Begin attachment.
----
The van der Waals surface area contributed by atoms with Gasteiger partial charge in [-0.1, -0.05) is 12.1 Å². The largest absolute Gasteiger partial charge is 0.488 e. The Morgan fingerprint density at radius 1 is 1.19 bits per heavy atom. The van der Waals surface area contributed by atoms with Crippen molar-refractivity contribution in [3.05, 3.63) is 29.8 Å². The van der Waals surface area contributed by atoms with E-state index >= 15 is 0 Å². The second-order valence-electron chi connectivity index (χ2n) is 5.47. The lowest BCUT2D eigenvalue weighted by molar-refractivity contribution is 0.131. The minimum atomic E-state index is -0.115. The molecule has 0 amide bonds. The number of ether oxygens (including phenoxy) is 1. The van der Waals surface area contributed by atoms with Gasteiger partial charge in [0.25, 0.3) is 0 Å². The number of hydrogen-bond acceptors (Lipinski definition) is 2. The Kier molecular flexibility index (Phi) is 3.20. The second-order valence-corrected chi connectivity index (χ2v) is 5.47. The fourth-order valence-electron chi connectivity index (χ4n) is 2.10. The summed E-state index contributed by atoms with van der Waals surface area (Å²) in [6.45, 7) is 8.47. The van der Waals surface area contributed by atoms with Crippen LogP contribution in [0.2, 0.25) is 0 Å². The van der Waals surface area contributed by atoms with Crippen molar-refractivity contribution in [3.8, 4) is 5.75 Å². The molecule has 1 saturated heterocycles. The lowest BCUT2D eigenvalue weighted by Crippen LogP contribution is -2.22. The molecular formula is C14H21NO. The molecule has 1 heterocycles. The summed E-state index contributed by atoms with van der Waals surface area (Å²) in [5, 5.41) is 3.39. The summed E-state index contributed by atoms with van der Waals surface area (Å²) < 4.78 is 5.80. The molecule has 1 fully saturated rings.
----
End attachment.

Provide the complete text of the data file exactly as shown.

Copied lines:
The van der Waals surface area contributed by atoms with Gasteiger partial charge in [-0.1, -0.05) is 12.1 Å². The largest absolute Gasteiger partial charge is 0.488 e. The Morgan fingerprint density at radius 1 is 1.19 bits per heavy atom. The van der Waals surface area contributed by atoms with Crippen molar-refractivity contribution in [3.05, 3.63) is 29.8 Å². The van der Waals surface area contributed by atoms with E-state index >= 15 is 0 Å². The second-order valence-electron chi connectivity index (χ2n) is 5.47. The lowest BCUT2D eigenvalue weighted by molar-refractivity contribution is 0.131. The minimum atomic E-state index is -0.115. The molecule has 0 amide bonds. The number of ether oxygens (including phenoxy) is 1. The van der Waals surface area contributed by atoms with Gasteiger partial charge in [0.25, 0.3) is 0 Å². The number of hydrogen-bond acceptors (Lipinski definition) is 2. The Kier molecular flexibility index (Phi) is 3.20. The second-order valence-corrected chi connectivity index (χ2v) is 5.47. The fourth-order valence-electron chi connectivity index (χ4n) is 2.10. The summed E-state index contributed by atoms with van der Waals surface area (Å²) in [6.45, 7) is 8.47. The van der Waals surface area contributed by atoms with Crippen LogP contribution in [0.2, 0.25) is 0 Å². The van der Waals surface area contributed by atoms with Crippen molar-refractivity contribution in [3.8, 4) is 5.75 Å². The molecule has 1 saturated heterocycles. The lowest BCUT2D eigenvalue weighted by Crippen LogP contribution is -2.22. The molecular formula is C14H21NO. The molecule has 1 heterocycles. The summed E-state index contributed by atoms with van der Waals surface area (Å²) in [5, 5.41) is 3.39. The summed E-state index contributed by atoms with van der Waals surface area (Å²) < 4.78 is 5.80. The molecule has 1 fully saturated rings.